The US Food and Drug Administration (FDA) finally admits that mercury in dental fillings may be harmful to pregnant women, children, fetuses, and people who are especially sensitive to mercury exposure. Following a lawsuit settlement, the FDA has issued a statement on its website that “[d]ental amalgams contain mercury, which may have neurotoxic effects on the nervous systems of developing children and fetuses.”
In addition to revising its website statements, the FDA re-opened rulemaking to evaluated potential controls on mercury fillings. The controls are to be issued by July 2009.
For years, the FDA has asserted that mercury dental amalgam is safe. Mercury dental amalgam is that silver looking material used to fill cavities. It is made of liquid mercury and a powder containing silver, tin, copper, zinc and other metals. Mercury concentration in dental amalgams is generally about 50% by weight, while the silver concentration ranges from 20-35%.
Consumer health advocates have expressed concern about the presence of mercury in dental amalgams for years. Although the mercury is chemically bonded to the powdered silver, tin and zinc, some mercury vapor is released when the filling is placed, removed, and even during chewing. As we know, mercury is a potent neurotoxicant. It accumulates in the body and is toxic to the brain, the nervous system, and other organs. Of course, debate continues over how much exposure results in harm.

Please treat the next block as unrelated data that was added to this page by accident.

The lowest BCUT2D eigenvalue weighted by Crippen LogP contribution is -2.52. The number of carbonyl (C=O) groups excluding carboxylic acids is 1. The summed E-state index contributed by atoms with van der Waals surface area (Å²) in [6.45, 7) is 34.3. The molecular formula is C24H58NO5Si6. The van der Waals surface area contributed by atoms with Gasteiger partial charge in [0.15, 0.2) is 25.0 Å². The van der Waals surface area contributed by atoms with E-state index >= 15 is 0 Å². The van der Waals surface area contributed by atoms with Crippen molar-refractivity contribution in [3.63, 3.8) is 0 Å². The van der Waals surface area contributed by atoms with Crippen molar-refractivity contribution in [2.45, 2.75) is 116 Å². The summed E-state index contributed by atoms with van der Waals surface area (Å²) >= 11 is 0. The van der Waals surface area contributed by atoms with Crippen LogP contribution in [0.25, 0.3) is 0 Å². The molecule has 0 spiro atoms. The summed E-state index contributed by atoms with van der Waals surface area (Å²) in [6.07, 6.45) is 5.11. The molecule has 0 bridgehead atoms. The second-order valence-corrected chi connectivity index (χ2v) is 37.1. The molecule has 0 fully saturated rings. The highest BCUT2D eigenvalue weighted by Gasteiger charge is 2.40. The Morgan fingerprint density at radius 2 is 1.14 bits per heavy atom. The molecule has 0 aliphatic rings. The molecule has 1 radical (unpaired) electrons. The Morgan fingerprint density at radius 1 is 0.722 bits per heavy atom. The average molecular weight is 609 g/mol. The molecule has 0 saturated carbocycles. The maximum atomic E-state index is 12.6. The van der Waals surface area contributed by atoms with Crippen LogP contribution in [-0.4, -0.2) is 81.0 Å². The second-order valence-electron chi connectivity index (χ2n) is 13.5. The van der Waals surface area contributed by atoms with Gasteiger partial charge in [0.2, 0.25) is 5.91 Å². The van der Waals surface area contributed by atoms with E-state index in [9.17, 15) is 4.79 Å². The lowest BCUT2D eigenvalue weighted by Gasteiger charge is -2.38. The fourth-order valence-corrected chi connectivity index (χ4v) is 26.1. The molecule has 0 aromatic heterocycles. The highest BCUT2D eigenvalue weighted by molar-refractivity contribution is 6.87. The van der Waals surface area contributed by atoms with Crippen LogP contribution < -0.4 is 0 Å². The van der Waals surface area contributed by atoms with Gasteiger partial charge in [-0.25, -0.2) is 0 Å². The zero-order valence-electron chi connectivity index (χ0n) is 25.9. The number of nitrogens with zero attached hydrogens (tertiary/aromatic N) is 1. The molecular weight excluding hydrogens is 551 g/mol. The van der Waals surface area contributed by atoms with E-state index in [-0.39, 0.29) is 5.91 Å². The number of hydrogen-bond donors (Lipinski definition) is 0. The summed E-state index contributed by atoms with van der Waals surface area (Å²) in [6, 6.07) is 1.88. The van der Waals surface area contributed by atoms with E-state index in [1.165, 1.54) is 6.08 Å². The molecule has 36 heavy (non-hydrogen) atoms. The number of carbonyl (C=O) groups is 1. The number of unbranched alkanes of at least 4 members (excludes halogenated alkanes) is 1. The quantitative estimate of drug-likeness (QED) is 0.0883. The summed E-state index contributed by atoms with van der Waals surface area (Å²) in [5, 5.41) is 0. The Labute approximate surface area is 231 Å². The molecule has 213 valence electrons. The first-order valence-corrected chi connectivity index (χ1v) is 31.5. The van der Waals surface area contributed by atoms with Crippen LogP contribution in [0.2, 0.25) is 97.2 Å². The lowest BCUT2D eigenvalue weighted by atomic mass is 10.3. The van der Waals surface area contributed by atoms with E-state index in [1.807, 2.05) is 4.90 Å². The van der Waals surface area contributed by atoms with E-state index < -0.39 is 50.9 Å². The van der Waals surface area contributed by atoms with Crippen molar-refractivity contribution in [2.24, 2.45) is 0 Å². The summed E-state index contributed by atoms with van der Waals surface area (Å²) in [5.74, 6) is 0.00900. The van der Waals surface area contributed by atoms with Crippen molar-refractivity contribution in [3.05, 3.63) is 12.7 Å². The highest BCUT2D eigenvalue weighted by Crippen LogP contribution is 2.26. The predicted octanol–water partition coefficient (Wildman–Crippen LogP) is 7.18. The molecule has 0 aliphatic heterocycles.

Nonetheless, mercury vapor from dental amalgam has been a concern. Although epidemiological studies and clinical trials have not connected amalgams to health problems, animal studies with mercury vapors have shown damaging effects. And, numerous human studies have shown that mercury in the blood, brain, and other tissues increases with the number of amalgam fillings.
So what can you do? There are options available. Of course, don’t skip dental care. But talk to your dentist about options if you need a cavity filled.
If you can, opt for an alternative filling material. If you can’t use an alternate material, then follow these recommendations to reduce exposure. During removal of the old amalgam, have the dentist use copious amounts of cold water irrigation to minimize heat, use a rubber dam to isolate the mouth from the particles, and use an alternate source of air (oxygen) to minimize mercury vapor inhalation
If you use an alternative filling material, make sure the resin doesn’t contain bisphenol A (BPA). Ask to see the MSDS for the filling materials. Look at the ingredients, and try to avoid BPA, bisphenol A diglycidyl ether, and bisphenol A dimethyl acrylate. The preferred ingredient seems to be bis-glycidyldimethacrylate because it does not appear to release BPA during use. Stumble It!